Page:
FDA Approval for Plerixafor
Brand name: Mozobil™
- Approved for non-Hodgkin lymphoma and multiple myeloma
Full prescribing information is available, including clinical trial information, safety, dosing, drug-drug interactions and contraindications.
On December 15, 2008, the U. S. Food and Drug Administration (FDA) approved plerixafor, solution for subcutaneous injection, (Mozobil™, Genzyme Corp.) for use in combination with granulocyte-colony stimulating factor (G-CSF) to mobilize hematopoietic stem cells to the peripheral blood for collection and subsequent autologous transplantation in patients with non-Hodgkin lymphoma (NHL) and multiple myeloma (MM).
The efficacy and safety of plerixafor in combination with G-CSF in NHL and MM were evaluated in two placebo-controlled studies (Studies 1 and 2). Patients were randomized to receive either plerixafor 0.24 mg/kg or placebo each evening prior to apheresis. All patients received G-CSF 10 micrograms/kg daily for four days prior to the first dose of plerixafor or placebo and prior to apheresis. Results from 298 patients with NHL from Study 1 and 302 patients with MM from Study 2 were analyzed.
In Study 1, 59 percent of patients with NHL who were mobilized with plerixafor and G-CSF collected ≥ 5 X 106 CD34+ cells/kg from the peripheral blood in four or fewer apheresis sessions compared with 20 percent of patients who were mobilized with placebo and G-CSF (p < 0.001). The median number of days to reach ≥ 5 x 106 CD34+ cells/kg was three days for the plerixafor group and not evaluable for the placebo group.
In Study 2, 72 percent of patients with MM who were mobilized with plerixafor and G-CSF collected ≥ 6 X 106 CD34+ cells/kg from the peripheral blood in two or fewer apheresis sessions compared with 34 percent of patients who were mobilized with placebo and G-CSF (p <0.001). The median number of days to reach ≥ 6 x 106 CD34+ cells/kg was one day for the plerixafor group and four days for the placebo group.
Safety data for plerixafor in combination with G-CSF were obtained from 983 patients enrolled in 16 clinical studies (593 patients enrolled in randomized Studies 1 and 2 plus 410 patients enrolled in 14 additional non-randomized studies). Patients were primarily treated with plerixafor at daily doses of 0.24 mg/kg SC. Median exposure to plerixafor was two days (range one to seven days).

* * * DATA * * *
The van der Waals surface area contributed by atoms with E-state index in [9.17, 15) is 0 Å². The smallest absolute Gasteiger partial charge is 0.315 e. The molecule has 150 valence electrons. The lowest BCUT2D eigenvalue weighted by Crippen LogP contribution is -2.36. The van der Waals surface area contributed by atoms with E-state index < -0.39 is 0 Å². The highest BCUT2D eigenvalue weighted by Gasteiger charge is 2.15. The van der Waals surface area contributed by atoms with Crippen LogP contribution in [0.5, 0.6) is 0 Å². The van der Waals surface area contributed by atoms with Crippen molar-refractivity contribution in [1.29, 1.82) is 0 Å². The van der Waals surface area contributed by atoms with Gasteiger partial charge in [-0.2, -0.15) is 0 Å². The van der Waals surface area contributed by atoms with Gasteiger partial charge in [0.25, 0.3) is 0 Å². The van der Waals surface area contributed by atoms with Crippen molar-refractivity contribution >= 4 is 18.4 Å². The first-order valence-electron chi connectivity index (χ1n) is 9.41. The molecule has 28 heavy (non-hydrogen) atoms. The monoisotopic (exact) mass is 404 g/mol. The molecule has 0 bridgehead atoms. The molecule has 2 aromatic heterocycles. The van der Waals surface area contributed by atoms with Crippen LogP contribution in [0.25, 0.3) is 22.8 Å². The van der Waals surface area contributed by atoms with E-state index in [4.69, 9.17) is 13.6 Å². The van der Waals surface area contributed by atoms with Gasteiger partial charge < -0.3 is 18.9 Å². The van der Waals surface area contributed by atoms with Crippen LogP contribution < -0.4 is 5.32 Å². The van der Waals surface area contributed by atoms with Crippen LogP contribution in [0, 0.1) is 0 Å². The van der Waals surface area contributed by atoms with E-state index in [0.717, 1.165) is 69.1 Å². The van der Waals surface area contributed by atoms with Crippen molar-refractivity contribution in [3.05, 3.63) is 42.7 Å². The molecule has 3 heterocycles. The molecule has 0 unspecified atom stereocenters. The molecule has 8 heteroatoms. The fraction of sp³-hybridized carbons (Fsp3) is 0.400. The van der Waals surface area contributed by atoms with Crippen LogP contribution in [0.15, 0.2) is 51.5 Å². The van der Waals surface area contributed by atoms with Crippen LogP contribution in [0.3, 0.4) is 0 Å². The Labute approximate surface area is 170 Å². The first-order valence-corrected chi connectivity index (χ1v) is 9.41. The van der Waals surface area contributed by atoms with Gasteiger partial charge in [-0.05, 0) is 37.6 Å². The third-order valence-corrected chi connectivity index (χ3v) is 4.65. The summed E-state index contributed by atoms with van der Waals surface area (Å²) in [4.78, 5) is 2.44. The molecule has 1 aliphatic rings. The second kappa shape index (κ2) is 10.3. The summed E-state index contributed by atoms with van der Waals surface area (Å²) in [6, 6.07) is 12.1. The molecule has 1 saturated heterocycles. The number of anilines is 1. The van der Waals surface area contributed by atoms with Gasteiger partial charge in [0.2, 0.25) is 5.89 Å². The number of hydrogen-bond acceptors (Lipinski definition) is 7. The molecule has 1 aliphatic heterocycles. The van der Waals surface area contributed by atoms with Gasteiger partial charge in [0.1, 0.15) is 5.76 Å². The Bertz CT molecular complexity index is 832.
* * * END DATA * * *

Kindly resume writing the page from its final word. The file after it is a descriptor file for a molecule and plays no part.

The most common adverse reactions (≥ 10 percent) reported in patients who received plerixafor in conjunction with G-CSF that were more frequent than in patients who received placebo were diarrhea, nausea, fatigue, injection site reactions, headache, arthralgia, dizziness and vomiting. Prescribing physicians and patients should be aware of the potential for tumor cell mobilization in leukemia patients, increased circulating leukocytes and decreased platelet counts, splenic enlargement, and fetal harm when administered to pregnant women.
This summary was provided by Richard Pazdur, M.D., director of the FDA's Division of Oncology Drug Products.
The FDA is the division of the U.S. Department of Health and Human Services charged with ensuring the safety and effectiveness of new drugs and other products. (See "Understanding the Approval Process for New Cancer Treatments.") The FDA's mission is to promote and protect the public health by helping safe and effective products to reach the market in a timely way, and monitoring products for continued safety after they are in use.